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Ventura County Perspective

5,000 Acres, Hillside Views Are at Stake in Ventura

February 18, 2001|NORENE CHARNOFSKY | Norene Charnofsky is a Ventura resident

There are many good reasons to stay home at the end of a long day rather than drag yourself to a public meeting: Children to feed, exhaustion from work, a tempting episode of "The West Wing" and plain old inertia come to mind. So one might expect that the hundreds of individuals who took the trouble Jan. 31 to attend the fourth in a series of seven meetings on development plans for Ventura's hills would have strong feelings.

I attended because I adore the view of the hills and because if I could no longer hike to Two Trees, my quality of life would be sadly degraded.

The future of 5,000 acres, most of the still-unblemished hillside land that is part of our daily view from almost any spot in the city, is the subject of a "concept creation process" sponsored by the families that have owned this land for more than 100 years. In designing a comprehensive concept rather than a piecemeal approach, the owners say they wish to address the preferences of the community as well as their own needs.

When the public had access to the open mikes, citizens presented extremely divergent opinions. These ranged from those who believe that the building of executive-type homes would attract lucrative business to those who call upon landowners in impassioned terms to cease the expensive workshop process, save the money and preserve the hillsides as they are, undeveloped.

Some of the latter group suspect that the process--a polished presentation by planners, hydrologists, geologists, biologists and engineers and the open-mike opportunities--is merely a public relations ploy, a charade sponsored by owners to handle an anticipated huge public outcry. Some even suspect that officials are in collusion, hoping to convince the most outraged environmentalists that development is inevitable, in a sense, plotting to get rid of the bad apples before they contaminate the bushel of voters.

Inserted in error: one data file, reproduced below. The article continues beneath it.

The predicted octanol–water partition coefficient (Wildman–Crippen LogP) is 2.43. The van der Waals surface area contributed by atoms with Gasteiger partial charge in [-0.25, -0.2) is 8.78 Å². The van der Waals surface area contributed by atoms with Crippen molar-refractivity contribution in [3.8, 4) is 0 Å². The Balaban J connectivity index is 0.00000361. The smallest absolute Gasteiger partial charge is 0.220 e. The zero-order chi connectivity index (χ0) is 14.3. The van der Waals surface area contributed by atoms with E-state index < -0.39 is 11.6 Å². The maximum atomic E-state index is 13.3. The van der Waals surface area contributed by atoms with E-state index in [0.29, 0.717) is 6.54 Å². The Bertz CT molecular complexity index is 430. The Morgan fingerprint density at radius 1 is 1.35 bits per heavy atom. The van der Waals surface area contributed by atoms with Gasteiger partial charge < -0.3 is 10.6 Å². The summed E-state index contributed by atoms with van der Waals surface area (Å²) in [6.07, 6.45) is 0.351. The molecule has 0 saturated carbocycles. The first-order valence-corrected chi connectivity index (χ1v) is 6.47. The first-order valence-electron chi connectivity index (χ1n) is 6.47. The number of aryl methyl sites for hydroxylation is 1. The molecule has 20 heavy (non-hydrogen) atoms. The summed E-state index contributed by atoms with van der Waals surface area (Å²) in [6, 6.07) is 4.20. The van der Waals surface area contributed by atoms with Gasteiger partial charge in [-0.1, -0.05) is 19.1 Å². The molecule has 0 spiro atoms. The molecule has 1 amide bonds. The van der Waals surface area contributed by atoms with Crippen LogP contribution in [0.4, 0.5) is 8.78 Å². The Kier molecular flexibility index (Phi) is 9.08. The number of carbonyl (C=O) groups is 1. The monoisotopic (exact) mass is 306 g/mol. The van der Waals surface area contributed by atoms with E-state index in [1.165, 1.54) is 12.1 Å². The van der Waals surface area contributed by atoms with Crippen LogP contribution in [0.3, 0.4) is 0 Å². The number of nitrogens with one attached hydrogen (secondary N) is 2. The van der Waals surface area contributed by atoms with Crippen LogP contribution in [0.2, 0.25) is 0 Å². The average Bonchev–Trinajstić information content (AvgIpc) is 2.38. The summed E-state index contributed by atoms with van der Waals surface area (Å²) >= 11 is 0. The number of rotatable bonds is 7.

Between the extremes are those who decry the immorality of creating a need for great quantities of water, which would be taken from other communities, and those who worry about infrastructure costs for housing development and increased need for services, a bill for schools, fire, and police, ultimately charged to Ventura taxpayers.

The only person who seemed exhilarated by the process was one of the planners, who with unquenchable optimism referred to it several times as "fun." He enthused over the chance to come up with "great ideas and plans." He showed slides of hiking trails and interpretive nature centers, holding out the hope, albeit unstated, that Ventura's concept would embrace similar benefits. He implied that what the participants decide could be voted on by the electorate. And when he mentioned that Thousand Oaks has managed to preserve most of its ridgelines, and perhaps Ventura would devise a similar quid-pro-quo--some development in exchange for protection of ridgelines--I felt a seed was being planted.

Environmental activists who have been through similar planning processes know that saving wild lands is a tough and thankless job, requiring big bucks and enormous dedication. Inevitably, compromises must be made. Those who stayed home and watched "The West Wing" could tell them about the inevitability of compromise.

As for me, don't count me in on any concept unless it includes saving our view of the hills and our hiking access to Two Trees.

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